Analyst expects curved OLED iPhone in 2018, with up to four display suppliers

Developing smartphones with OLED screens can be tricky. Manufacturing and distributing them on a large global scale is even harder. Until recently, it was also pricier to adopt the organic light-emitting diode technology than LCD, which is mainly why Apple waited so long to follow in Samsung’s footsteps.

But in two years tops, essentially every analyst, pundit and tipster agrees Cupertino will bring to light the sharpest, brightest, prettiest iPhone yet, possibly with no visible display borders and fancy, elegant curves added in the design mix instead.

Wait, two years? What happened with the near-certain 2017 OLED iPhone 7s (or 8), produced in a mutually beneficial partnership with arch-nemesis Samsung? Well, it’s still most likely slated for a commercial rollout next year, though Choong Hoon Yi, UBI Research’s president and chief analyst, believes it could need extra time for preparation.

There’s no reason to expect someone beside Samsung will lead panel supply for the rookie OLED iPhone effort, while companies like LG, Japan Display and even Foxconn should each lend a hand with a combined total of up to 40 percent of initial orders.

By Foxconn, today’s Korea Herald report probably means new daughter outfit Sharp, which could subsequently play a pivotal part in Tim Cook’s planned rapid OLED ramp-up. The improved screens are tipped to comprise only 30 percent of 2018 iPhone shipments, then a whopping 80 percent a measly couple of years later.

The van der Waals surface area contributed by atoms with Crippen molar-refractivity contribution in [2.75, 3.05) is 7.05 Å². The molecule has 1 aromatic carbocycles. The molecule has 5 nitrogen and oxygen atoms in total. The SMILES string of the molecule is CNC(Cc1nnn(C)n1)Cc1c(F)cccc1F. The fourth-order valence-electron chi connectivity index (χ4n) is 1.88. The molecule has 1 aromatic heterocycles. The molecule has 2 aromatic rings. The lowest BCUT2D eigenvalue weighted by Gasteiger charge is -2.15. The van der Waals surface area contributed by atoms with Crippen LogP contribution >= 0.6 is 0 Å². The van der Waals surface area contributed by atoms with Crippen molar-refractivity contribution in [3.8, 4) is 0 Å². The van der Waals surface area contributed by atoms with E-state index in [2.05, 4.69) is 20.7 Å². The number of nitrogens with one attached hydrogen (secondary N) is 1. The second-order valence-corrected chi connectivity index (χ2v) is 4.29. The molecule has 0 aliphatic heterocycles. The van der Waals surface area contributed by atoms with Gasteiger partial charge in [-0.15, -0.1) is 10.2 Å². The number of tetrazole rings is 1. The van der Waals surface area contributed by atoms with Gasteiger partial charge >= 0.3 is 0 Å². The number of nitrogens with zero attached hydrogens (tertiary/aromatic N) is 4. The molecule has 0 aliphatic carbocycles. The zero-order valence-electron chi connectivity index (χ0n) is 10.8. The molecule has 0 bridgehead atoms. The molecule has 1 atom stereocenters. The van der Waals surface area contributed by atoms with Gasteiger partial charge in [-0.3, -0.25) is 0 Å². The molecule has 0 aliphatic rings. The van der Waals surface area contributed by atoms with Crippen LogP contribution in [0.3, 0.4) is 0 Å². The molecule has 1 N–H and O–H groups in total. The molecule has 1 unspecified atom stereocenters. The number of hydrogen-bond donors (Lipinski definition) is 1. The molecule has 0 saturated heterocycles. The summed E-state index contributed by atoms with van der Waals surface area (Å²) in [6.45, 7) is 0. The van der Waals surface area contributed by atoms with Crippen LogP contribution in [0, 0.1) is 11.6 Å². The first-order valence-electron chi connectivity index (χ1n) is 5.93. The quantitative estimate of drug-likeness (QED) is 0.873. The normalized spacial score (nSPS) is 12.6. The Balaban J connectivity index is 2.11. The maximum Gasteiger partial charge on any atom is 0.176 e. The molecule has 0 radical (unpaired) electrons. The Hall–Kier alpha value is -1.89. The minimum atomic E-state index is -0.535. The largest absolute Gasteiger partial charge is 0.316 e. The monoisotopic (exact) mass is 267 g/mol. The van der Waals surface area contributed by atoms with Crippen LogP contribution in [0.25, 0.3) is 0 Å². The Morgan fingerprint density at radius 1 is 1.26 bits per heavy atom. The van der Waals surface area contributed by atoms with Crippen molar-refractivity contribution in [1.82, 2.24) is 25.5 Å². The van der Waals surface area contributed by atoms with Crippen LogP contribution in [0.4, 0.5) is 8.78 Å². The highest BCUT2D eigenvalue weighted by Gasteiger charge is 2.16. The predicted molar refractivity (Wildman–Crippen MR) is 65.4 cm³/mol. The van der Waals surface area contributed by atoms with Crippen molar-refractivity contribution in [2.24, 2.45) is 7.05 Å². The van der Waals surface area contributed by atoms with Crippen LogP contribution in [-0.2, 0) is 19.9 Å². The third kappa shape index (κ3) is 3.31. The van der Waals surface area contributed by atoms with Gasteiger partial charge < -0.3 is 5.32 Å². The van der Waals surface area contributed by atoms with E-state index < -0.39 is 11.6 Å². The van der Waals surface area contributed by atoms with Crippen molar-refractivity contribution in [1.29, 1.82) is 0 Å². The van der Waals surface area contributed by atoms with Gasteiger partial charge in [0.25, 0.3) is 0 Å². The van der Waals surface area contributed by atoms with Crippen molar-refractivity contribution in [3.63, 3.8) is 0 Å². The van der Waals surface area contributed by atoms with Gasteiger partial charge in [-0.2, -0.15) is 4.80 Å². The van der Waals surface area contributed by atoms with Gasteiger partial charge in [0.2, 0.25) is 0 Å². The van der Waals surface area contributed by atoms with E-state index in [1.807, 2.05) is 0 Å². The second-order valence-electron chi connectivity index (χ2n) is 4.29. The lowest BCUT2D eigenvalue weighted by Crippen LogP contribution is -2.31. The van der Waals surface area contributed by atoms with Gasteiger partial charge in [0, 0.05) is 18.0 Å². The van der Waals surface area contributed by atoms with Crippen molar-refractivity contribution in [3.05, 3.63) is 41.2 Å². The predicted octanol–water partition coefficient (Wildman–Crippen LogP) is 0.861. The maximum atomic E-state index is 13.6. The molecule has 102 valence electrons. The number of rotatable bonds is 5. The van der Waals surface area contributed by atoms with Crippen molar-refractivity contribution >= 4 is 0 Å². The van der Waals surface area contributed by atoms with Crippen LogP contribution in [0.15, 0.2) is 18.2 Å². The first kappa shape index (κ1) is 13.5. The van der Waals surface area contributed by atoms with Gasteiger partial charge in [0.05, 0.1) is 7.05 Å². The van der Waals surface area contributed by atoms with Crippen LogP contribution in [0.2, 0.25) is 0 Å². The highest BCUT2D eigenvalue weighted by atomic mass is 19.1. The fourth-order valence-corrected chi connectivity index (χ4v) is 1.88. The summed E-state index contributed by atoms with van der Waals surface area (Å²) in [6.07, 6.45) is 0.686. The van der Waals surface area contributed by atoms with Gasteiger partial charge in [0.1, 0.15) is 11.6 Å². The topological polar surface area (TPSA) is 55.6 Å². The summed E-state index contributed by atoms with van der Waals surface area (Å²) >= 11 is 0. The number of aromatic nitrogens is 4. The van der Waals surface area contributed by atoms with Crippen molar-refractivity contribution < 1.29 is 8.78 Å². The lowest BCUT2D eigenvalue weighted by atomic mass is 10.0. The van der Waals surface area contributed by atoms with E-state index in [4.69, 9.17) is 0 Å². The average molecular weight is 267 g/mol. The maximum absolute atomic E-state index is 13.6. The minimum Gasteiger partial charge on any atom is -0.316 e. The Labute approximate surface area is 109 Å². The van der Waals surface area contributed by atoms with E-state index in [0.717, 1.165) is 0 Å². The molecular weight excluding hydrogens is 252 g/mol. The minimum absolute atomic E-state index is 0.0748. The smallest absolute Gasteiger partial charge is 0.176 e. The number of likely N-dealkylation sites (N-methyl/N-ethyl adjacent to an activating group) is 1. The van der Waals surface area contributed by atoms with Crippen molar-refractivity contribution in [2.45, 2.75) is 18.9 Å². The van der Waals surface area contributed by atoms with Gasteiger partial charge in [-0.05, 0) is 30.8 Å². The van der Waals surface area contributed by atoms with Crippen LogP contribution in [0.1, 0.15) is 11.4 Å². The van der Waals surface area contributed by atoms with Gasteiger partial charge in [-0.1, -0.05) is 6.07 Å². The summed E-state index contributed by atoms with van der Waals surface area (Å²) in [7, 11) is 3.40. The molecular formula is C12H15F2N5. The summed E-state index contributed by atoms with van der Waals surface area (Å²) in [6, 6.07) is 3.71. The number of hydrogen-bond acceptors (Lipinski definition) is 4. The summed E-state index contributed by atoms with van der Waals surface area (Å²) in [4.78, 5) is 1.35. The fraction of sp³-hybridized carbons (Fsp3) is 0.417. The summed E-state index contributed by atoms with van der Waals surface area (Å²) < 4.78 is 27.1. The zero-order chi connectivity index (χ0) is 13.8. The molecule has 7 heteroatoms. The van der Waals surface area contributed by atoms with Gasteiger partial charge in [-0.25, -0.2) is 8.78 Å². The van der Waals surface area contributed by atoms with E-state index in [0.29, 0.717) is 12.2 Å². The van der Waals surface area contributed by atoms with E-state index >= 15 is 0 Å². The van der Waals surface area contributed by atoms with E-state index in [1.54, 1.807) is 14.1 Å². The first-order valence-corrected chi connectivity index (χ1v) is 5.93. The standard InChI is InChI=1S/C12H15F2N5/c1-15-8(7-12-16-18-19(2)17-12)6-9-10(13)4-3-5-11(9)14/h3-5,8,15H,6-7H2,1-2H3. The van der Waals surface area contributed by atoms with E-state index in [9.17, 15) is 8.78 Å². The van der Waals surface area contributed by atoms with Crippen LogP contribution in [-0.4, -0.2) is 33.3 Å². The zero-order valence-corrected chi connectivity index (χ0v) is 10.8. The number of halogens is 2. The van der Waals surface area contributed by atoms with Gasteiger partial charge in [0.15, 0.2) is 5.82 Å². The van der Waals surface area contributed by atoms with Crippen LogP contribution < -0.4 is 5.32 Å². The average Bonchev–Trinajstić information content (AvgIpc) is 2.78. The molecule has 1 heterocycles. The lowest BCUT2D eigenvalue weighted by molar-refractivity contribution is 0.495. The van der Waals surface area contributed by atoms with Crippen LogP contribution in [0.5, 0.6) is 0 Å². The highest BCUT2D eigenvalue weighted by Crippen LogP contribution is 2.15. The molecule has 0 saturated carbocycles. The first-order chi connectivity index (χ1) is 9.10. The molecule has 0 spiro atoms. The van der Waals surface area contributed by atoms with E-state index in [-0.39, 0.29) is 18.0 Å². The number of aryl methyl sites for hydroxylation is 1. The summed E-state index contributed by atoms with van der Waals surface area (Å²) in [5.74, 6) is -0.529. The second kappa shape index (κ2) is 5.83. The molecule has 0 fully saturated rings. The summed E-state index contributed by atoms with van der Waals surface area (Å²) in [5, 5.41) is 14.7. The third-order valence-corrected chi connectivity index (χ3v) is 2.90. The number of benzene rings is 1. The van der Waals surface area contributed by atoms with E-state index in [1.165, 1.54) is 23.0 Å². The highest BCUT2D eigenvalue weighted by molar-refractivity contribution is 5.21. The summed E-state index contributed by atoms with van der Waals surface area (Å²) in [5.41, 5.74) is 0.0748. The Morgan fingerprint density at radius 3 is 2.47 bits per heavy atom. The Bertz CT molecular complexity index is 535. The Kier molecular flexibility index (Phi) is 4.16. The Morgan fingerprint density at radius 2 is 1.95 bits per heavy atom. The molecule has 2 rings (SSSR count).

If the expansion goes down as rumored, Apple would ironically “outpace Samsung in terms of OLED adoption.” At the same time, if all these forecasted figures and percentages pan out, Apple could sell well over 300 million iPhones in 2018, up from even last year’s record-breaking tally of around 230 mil. Sounds a little far-fetched, considering the present congestion of the handheld market.

Source: The Korea Herald

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About The Author
Adrian Diaconescu
Adrian has had an insatiable passion for writing since he was in school and found himself writing philosophical essays about the meaning of life and the differences between light and dark beer. Later, he realized this was pretty much his only marketable skill, so he first created a personal blog (in Romanian) and then discovered his true calling, which is writing about all things tech (in English).